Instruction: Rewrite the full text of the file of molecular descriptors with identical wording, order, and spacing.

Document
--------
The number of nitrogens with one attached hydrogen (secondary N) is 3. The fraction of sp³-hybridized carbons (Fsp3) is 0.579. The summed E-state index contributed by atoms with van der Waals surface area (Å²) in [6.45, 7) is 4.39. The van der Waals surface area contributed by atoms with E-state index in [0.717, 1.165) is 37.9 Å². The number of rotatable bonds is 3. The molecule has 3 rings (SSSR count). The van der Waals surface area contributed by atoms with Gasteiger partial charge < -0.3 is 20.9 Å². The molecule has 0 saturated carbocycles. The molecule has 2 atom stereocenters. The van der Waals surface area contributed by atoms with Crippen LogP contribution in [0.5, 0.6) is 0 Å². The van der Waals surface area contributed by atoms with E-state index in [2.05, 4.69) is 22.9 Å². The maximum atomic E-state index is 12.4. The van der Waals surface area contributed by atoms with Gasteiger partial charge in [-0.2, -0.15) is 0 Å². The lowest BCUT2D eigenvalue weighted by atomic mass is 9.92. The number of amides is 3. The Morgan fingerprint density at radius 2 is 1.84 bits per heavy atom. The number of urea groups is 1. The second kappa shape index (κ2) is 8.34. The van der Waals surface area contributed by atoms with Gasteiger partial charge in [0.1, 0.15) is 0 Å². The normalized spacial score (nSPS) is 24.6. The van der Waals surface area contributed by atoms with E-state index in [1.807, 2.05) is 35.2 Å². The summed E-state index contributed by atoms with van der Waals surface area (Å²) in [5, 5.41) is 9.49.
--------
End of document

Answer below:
The number of nitrogens with one attached hydrogen (secondary N) is 3. The fraction of sp³-hybridized carbons (Fsp3) is 0.579. The summed E-state index contributed by atoms with van der Waals surface area (Å²) in [6.45, 7) is 4.39. The van der Waals surface area contributed by atoms with E-state index in [0.717, 1.165) is 37.9 Å². The number of rotatable bonds is 3. The molecule has 3 rings (SSSR count). The van der Waals surface area contributed by atoms with Gasteiger partial charge < -0.3 is 20.9 Å². The molecule has 0 saturated carbocycles. The molecule has 2 atom stereocenters. The van der Waals surface area contributed by atoms with Crippen LogP contribution in [0.5, 0.6) is 0 Å². The van der Waals surface area contributed by atoms with E-state index in [2.05, 4.69) is 22.9 Å². The maximum atomic E-state index is 12.4. The van der Waals surface area contributed by atoms with Gasteiger partial charge in [-0.2, -0.15) is 0 Å². The lowest BCUT2D eigenvalue weighted by atomic mass is 9.92. The number of amides is 3. The Morgan fingerprint density at radius 2 is 1.84 bits per heavy atom. The number of urea groups is 1. The second kappa shape index (κ2) is 8.34. The van der Waals surface area contributed by atoms with Gasteiger partial charge in [0.1, 0.15) is 0 Å². The normalized spacial score (nSPS) is 24.6. The van der Waals surface area contributed by atoms with E-state index in [1.807, 2.05) is 35.2 Å². The summed E-state index contributed by atoms with van der Waals surface area (Å²) in [5, 5.41) is 9.49.